I'm an illustrator, I create content - no one is allowed to use my work without my consent no matter how long it is on the web, whether on my site or on another. Now I would never sue someone that put my work, hopefully they would credit me, in a newsletter. I give consent to my work all the time. But if they tried to make money off of it, then I would have a problem. This has occurred on a number of occasions. I remember a bike shop in another state stealing a logo that I had done for someone else. When we contacted the shop, they had no idea that the designer they hired stole it. A lot of graphic designers just pull stuff of the web and use it. A number of non-profits do the same. I work as an entertainment illustrator, and you do have to protect your livelihood.

When I first read the topic, it does come across as a scam. The Internet is filled with this kind of stuff; unfortunately the Internet is also filled with people that steal from content creators. I would just ignore the request for money, wait until they pursue it. But there is a lesson here, one should not just print something without permission from the author/creator.

sideache
09-08-2006, 02:09 PM
[ QUOTE ]
Let's see: she posted it on an open forum (like BCF)...I'm not a lawyer (daughter & son-in-law are) but I believe once you post something to an open forum, it no longer belongs to you but to anybody who links to that forum....????

[/ QUOTE ]

Not true, just because you share something with an audience, doesn't give someone else the right to use that content how they feel fit.

This does look like a scam, however.

sideache
09-08-2006, 02:11 PM
[ QUOTE ]
Wait a minute! She wrote it in 2003 but didn't copyright it until 2005! If somebody copied it during that time, is the copyright valid?

[/ QUOTE ]

Yes.

sideache
09-08-2006, 02:19 PM
[ QUOTE ]
Steve - This is an interesting subject. I am no legal expert, but it is my guess that if the notification is just ignored or the response is, "fine, take it to court" the problem would just go away. It does give credibility to the position that my wife has taken for the past 30 years as editor or our local MG 'T' Register newsletter. Any copied material that was sent to her for inclusion in the newsletter was sent back to the conributor with a letter stating that until they could provide her with signed permission from the author or the magazine from which the copy was taken, the material would not be printed in our newsletter. this position has made a number of members mad at her over the years, but then, we have never received a threat of a lawsuit for copywrite infringement either. I have always been amazed at the number of blatent copies of articles from magazines sch as Road and Track that show up in local newsletters without so much as an acnowledgement of where the article was taken from. That, to me has always been pushing the envelope. There has always been an agreement among various clubs and registers that we exchange newsletters with about sharing articles as long as creditis given to the orignial newsletter and club for the article and I have even gotten permission from the automotive columnist of our local newspaper to reprint specific artcles, but we have never used anything from a national magazine, nor would we without written and signed permission from the author and the magazine.
Cheers,

[/ QUOTE ]

Extremely wise practice! Protects both sides.

aerog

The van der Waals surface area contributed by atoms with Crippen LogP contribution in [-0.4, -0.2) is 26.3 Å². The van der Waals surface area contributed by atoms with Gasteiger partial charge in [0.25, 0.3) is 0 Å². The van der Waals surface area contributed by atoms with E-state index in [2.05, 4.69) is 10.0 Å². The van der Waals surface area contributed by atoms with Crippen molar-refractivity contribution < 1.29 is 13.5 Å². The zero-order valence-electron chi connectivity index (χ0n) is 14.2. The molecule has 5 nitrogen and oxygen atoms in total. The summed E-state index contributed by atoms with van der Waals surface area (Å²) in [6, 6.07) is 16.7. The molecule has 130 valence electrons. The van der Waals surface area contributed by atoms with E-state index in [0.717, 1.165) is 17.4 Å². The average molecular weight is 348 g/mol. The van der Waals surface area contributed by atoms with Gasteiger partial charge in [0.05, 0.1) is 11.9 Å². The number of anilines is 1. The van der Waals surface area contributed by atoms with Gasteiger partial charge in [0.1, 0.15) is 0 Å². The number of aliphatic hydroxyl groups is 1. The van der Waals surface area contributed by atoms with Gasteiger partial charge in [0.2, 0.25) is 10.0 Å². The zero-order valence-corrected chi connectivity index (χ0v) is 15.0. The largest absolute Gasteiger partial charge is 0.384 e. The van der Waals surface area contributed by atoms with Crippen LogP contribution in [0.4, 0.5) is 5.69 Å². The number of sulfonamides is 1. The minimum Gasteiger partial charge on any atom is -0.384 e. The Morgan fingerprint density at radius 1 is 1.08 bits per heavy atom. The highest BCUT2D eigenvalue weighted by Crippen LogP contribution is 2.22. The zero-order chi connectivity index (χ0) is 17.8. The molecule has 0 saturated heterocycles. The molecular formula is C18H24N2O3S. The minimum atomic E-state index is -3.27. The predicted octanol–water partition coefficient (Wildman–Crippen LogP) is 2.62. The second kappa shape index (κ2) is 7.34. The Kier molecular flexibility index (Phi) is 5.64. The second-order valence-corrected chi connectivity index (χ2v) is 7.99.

09-08-2006, 10:42 PM
[ QUOTE ]
I don't think I'd worry about it. But yes... items listed on the internet freely (by whomever) for over a year, are considered public domain. Granted, copyrights last for 7 years,

[/ QUOTE ]

Can you cite sources for any of that information? I've looked and looked and I can't find a thing that references anything about items listed on the internet getting special treatment.

In fact, everything I can find points me in the other direction - and certain covers a period more than a mere 7 years from publication/copyright date.

The US Copyright Office website says, for example: "A work that was created (fixed in tangible form for the first time) on or after January 1, 1978, is automatically protected from the moment of its creation and is ordinarily given a term enduring for the authorís life plus an additional 70 years after the authorís death.

I agree with the previous assertion; if someone steals my work and posts it anonymously for over a year (without my knowledge or approval), I cannot believe there is a provision that automatically makes it fair game for everyone to use unless I fight them.

Sorry to further bend the thread toward a legal discussion, but I'm a little curious since most of what I do depends on the power of copyright.

aerog
09-08-2006, 11:19 PM
[ QUOTE ]
Wait a minute! She wrote it in 2003 but didn't copyright it until 2005! If somebody copied it during that time, is the copyright valid?

[/ QUOTE ]

Since the new laws went into effect, yes. "Copyright" goes into effect the moment the work is created (regardless of registration or copyright warnings).

Steve_S
09-09-2006, 01:19 AM
The internet really seems to be changing the way these things work. An article can spread around the world in hours, when it used to take months or even years. It seems the old laws aren't going to work very well in the future. How could a small, non-profit car club possibly know for sure that a funny car poem was illegal to print, especially if they weren't able to find the owner after an extensive search of the internet, which is where it came from in the first place? And especially when the title has been changed.

My wife has a newspaper clipping on our refridgerator of a Dear Abby-type thing. It contains a funny list called "Things we can learn from dogs". It is listed as anonymous, and asks for the owner to please contact her so credit can be given. If a major newspaper does it this way, then there must be something to protect the little guy from the same thing.